'We walk because we have to fetch water and wood, otherwise we will die, but then many men have died because of the big sickness (HIV). Many of us are sick, maybe because of the big sickness but we do not know as we will just get sicker walking to the clinic and we cannot read what they give us about HIV. All these important people that come to us to vote must ask us what we want I just want a wheelbarrow to put the water in and for the rapists to be put in jail.'
'Many things are changing, we [women] are the people here, men are gone or died so we must talk to the councillors and see if we can be drivers of carts ' [laughter]
'When I go to the traditional healer I do not stop getting pregnant but I know the clinic can help me but it is far and I am scared I will get raped.'
' if we have taxis to take the children to school it has to be drivers we know as they may be criminals that will rape the girls.'
This monograph addresses the challenges facing policy and its implementation in respect of women, development and transport by concentrating on selected sites in the rural Eastern Cape province of South Africa.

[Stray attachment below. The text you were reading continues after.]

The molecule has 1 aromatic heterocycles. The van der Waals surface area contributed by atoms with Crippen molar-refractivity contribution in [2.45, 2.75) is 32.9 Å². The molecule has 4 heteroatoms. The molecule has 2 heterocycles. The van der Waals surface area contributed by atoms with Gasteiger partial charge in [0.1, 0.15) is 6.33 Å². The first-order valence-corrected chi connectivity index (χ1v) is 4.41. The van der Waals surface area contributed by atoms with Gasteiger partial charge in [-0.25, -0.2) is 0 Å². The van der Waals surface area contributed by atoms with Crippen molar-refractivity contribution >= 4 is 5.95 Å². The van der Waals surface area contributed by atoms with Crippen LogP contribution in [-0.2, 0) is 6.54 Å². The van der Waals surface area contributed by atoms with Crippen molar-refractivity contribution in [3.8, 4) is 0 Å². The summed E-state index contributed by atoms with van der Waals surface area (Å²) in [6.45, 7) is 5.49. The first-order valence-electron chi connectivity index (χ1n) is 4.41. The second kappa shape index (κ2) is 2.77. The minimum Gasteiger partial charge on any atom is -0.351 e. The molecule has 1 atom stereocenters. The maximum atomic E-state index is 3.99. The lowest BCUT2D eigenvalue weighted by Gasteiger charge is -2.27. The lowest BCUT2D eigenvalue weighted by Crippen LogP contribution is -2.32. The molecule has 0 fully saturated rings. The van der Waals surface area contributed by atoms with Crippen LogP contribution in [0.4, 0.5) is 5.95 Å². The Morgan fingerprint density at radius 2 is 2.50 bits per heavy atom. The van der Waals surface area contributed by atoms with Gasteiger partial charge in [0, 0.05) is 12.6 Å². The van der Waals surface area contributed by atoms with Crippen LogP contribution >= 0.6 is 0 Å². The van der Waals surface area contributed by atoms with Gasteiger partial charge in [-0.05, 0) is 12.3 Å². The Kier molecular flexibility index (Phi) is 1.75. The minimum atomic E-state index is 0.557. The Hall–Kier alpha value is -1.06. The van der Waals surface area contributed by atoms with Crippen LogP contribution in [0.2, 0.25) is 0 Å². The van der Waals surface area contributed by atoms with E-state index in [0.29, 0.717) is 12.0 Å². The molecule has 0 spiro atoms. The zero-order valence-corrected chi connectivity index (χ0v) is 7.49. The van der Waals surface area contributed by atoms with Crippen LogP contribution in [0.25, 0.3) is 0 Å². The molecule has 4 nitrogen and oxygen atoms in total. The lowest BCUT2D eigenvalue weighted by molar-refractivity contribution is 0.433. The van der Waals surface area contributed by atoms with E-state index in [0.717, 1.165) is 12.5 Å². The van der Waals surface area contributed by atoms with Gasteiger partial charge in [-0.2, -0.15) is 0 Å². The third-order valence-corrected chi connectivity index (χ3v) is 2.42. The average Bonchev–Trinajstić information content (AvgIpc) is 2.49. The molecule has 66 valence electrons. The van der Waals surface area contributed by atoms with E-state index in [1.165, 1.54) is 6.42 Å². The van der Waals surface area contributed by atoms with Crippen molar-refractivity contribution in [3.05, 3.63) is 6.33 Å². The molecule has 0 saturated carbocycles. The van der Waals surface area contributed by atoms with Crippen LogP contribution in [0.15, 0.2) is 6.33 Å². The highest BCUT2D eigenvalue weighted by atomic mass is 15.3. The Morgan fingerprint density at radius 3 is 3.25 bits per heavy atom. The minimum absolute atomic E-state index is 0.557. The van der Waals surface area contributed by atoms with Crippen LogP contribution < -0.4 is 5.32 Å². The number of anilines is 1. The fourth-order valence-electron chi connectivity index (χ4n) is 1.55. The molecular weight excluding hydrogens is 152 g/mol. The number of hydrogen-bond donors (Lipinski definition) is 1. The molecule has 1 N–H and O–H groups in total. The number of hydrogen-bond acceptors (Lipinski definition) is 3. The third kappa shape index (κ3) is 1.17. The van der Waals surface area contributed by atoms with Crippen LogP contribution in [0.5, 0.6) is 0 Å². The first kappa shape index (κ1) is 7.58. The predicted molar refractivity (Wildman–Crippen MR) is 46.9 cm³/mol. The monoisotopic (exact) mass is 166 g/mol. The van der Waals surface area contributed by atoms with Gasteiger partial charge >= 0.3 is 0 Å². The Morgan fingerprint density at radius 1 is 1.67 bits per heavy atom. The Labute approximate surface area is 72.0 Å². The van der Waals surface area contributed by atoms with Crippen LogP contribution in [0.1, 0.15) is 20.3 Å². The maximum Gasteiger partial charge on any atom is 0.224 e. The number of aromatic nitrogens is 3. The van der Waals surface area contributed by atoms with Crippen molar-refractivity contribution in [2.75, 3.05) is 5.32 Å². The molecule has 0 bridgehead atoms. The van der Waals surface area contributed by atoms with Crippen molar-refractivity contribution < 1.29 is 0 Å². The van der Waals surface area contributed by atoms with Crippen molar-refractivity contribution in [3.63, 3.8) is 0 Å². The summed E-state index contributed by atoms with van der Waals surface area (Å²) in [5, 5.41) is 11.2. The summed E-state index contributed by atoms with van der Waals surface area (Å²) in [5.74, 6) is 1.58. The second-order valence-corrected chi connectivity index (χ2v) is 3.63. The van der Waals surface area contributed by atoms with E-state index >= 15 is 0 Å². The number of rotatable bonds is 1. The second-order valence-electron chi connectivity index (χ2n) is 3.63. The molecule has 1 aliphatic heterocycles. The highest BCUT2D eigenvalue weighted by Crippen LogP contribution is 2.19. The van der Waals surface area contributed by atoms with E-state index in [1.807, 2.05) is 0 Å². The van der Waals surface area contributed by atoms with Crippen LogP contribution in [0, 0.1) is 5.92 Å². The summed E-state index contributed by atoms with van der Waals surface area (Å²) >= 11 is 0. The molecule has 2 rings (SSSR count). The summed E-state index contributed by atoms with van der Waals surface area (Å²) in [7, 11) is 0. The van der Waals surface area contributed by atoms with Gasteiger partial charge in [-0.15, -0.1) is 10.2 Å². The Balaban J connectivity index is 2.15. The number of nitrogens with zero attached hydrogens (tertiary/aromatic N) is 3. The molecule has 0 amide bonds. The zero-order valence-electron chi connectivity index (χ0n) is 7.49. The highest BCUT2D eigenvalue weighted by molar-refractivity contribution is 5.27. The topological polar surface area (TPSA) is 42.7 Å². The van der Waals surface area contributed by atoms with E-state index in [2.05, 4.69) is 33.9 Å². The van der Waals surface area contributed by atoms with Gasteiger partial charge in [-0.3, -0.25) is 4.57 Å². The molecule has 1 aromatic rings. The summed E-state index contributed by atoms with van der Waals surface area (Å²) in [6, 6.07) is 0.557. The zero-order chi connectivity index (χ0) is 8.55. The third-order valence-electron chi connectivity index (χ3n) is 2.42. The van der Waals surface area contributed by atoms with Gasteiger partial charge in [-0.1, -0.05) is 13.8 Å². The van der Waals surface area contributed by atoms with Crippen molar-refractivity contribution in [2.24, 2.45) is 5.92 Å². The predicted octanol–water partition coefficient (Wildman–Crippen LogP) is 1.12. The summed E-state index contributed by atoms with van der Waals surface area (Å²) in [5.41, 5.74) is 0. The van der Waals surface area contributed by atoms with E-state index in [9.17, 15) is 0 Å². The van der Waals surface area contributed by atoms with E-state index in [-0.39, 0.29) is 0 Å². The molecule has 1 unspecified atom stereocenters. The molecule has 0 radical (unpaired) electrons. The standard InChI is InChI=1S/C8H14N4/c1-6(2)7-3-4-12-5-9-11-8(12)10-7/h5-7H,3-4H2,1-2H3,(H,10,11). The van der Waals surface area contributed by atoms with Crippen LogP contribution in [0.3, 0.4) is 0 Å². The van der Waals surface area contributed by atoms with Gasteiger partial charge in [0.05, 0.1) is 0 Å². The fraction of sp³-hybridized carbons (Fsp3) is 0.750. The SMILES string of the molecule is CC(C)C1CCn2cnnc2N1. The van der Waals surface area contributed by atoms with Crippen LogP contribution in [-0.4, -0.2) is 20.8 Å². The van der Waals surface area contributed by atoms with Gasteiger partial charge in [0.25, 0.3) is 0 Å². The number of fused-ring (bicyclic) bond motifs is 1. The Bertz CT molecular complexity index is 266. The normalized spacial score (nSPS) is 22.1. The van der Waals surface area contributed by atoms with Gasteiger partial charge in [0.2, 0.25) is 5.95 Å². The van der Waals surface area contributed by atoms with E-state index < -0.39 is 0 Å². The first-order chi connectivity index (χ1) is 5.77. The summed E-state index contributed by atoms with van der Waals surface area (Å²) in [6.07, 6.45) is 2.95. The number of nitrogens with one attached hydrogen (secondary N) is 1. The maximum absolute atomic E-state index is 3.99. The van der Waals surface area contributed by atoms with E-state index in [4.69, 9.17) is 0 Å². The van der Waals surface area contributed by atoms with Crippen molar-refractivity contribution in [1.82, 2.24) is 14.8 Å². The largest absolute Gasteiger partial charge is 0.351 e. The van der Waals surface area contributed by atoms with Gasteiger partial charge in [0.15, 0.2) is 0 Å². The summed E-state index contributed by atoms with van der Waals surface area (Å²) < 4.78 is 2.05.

A key indicator in social, political and economic development, transport is not simply about mobility and infrastructure, but also about socio-cultural roles and responsibilities that impede the development of women and girl children. The study provides original perspectives, via established methodologies and through the use of time-use diaries, on the important social, economic and cultural barriers that confirm womens negative experiences as effects of patriarchal power.
Insights gained during the research are directed towards not only transport infrastructure in the Eastern Cape, but also to poverty alleviation, gender mainstreaming and intervention in respect of violence against women, a direct experience of the transport-and travel-related activities of women. This rich empirical evidence is reinforced by appropriate recommendations to provide valuable impetus for national policy and planning.